While this may seem like an exaggeration, there is a strong connection between a positive company culture and company performance. A positive culture can boost employee morale and lead to improved productivity. Research and evidence supports this correlation

3. Outsourcing expertise can be a smart move for SMEs.

These businesses may not have the resources to hire top talent on a permanent basis, and even if they do, these relationships may not last long. When SMEs seek help from large consultants, they can be intimidated and overwhelmed by the process, and may not understand the language used. They may also be surprised by the cost of proposed initiatives.

In these cases, SMEs may receive global insights and theory-based recommendations, when they really need someone to help them solve their specific problem. With the gig economy expected to grow 25.7% over the next five years, SMEs have the opportunity to secure more suitable talent on short-term contracts, rather than adding expensive headcount to their payroll.

For example, an SME that wants to focus on marketing for the next five years could hire an interim chief marketing officer (CMO) with relevant experience to set a long-term strategy, put a marketing plan in place, and recommend necessary resources. This can be a cost-effective way for SMEs to keep up with the rapidly changing needs of business, particularly in the digital realm, and to manage the evolving demands and expectations of their workforce.

4. Focus on the bottom line

It is important for the success of a business to have financial expertise and to be aware of financial numbers. This includes understanding cash flow, receivables, cost of goods, liabilities, and increasing shareholder equity.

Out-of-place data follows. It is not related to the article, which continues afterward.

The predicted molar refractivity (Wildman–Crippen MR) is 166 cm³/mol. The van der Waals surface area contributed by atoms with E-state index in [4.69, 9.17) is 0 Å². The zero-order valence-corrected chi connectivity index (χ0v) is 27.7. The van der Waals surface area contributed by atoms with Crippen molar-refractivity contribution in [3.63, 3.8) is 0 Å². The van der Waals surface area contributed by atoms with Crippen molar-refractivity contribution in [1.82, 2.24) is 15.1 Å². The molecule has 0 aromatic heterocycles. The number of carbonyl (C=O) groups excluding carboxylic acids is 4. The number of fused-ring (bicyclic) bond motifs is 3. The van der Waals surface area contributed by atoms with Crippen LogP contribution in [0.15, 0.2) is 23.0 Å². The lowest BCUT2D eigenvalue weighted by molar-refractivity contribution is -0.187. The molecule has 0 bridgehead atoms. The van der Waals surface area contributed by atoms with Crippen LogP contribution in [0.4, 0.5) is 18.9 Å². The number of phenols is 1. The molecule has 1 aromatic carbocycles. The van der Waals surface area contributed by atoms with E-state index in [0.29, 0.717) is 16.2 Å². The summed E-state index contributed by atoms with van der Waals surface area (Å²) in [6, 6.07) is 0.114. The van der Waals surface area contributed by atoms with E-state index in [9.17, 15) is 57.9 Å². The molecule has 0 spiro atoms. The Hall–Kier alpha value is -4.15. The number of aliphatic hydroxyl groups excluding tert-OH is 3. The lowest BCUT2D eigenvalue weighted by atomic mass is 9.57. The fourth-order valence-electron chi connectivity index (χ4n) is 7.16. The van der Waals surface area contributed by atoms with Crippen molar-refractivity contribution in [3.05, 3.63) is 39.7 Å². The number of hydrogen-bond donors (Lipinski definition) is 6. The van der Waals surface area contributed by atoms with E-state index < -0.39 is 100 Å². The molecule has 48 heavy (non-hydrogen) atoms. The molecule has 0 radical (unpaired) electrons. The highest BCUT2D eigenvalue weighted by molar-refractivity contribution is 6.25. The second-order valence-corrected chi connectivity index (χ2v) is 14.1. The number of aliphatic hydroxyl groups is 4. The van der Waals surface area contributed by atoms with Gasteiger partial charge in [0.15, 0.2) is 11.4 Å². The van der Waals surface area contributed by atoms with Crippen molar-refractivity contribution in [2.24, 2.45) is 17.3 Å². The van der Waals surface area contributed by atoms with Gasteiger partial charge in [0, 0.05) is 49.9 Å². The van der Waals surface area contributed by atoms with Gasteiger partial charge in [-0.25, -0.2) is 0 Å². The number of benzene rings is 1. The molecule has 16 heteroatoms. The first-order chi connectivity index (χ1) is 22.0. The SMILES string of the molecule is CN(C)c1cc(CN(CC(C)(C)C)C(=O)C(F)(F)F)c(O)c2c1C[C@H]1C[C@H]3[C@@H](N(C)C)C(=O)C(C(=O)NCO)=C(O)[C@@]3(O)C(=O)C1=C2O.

Cash flow is a crucial element in the financial mix and is a key indicator of a company's growth or potential failure. Poor cash flow management is a major reason why many businesses fail.

To avoid this, it is important to keep costs and spending as low as possible. When comparing budgets, it is important to keep in mind that budgets in large organizations are a line item in their functional budget sheets and line managers in multinational corporations are evaluated on their accuracy in spending these budgets. If a budget is not fully utilized in the allocated period, it can impact the overall bottom line of the company, and may affect the budget allocated for the following year.

5. Build your brand, and memorize your elevator pitch

To be successful as a small or medium-sized enterprise (SME), it is essential to have a clear understanding of your brand and your unique selling proposition (USP). This means knowing what your brand stands for, what problem you are solving, and how your product or service is different from others in the market.


Building a strong brand is just as important as having a great product or service, and it is not a choice between one or the other. In today's digital and influencer-driven business environment, the old saying "put it on the shelf and it will sell" no longer applies, especially if you do not have a powerful mother brand to support your product and push it through to retailers.

To effectively promote your product or service to your target audience, it is important to have a clear positioning strategy and a consistent and compelling elevator pitch. An elevator pitch is a brief description of your product, service, or company that explains what you do, why you do it, and what problem you are solving in a way that is easily understandable.

Building your brand involves making sure that others have positive things to say about you when you are not present. As Jeff Bezos said, "your brand is what other people say about you when you're not in the room." Therefore, it is important to give people something positive to talk about.